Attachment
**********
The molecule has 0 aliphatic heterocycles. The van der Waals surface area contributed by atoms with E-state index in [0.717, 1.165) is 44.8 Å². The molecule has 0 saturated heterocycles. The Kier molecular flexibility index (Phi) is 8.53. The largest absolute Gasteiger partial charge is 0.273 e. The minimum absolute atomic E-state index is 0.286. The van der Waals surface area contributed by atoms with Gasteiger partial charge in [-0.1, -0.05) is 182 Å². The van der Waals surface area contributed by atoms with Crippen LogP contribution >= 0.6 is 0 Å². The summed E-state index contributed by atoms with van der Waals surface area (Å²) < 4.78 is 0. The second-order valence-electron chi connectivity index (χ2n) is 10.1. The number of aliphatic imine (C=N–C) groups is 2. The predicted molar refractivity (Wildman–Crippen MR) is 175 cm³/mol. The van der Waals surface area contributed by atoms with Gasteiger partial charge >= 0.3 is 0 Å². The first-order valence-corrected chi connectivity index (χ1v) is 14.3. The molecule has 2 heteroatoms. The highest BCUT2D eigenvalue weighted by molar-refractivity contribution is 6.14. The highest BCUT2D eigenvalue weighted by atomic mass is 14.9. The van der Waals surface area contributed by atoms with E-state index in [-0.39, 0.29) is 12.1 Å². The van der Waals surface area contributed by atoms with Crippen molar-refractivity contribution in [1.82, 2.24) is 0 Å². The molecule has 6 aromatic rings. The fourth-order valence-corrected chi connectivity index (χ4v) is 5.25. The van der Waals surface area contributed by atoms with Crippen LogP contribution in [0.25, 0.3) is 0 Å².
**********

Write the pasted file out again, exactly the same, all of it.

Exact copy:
The molecule has 0 aliphatic heterocycles. The van der Waals surface area contributed by atoms with E-state index in [0.717, 1.165) is 44.8 Å². The molecule has 0 saturated heterocycles. The Kier molecular flexibility index (Phi) is 8.53. The largest absolute Gasteiger partial charge is 0.273 e. The minimum absolute atomic E-state index is 0.286. The van der Waals surface area contributed by atoms with Gasteiger partial charge in [-0.1, -0.05) is 182 Å². The van der Waals surface area contributed by atoms with Crippen LogP contribution >= 0.6 is 0 Å². The summed E-state index contributed by atoms with van der Waals surface area (Å²) < 4.78 is 0. The second-order valence-electron chi connectivity index (χ2n) is 10.1. The number of aliphatic imine (C=N–C) groups is 2. The predicted molar refractivity (Wildman–Crippen MR) is 175 cm³/mol. The van der Waals surface area contributed by atoms with Gasteiger partial charge >= 0.3 is 0 Å². The first-order valence-corrected chi connectivity index (χ1v) is 14.3. The molecule has 2 heteroatoms. The highest BCUT2D eigenvalue weighted by molar-refractivity contribution is 6.14. The highest BCUT2D eigenvalue weighted by atomic mass is 14.9. The van der Waals surface area contributed by atoms with E-state index in [-0.39, 0.29) is 12.1 Å². The van der Waals surface area contributed by atoms with Crippen molar-refractivity contribution in [1.82, 2.24) is 0 Å². The molecule has 6 aromatic rings. The fourth-order valence-corrected chi connectivity index (χ4v) is 5.25. The van der Waals surface area contributed by atoms with Crippen LogP contribution in [0.25, 0.3) is 0 Å².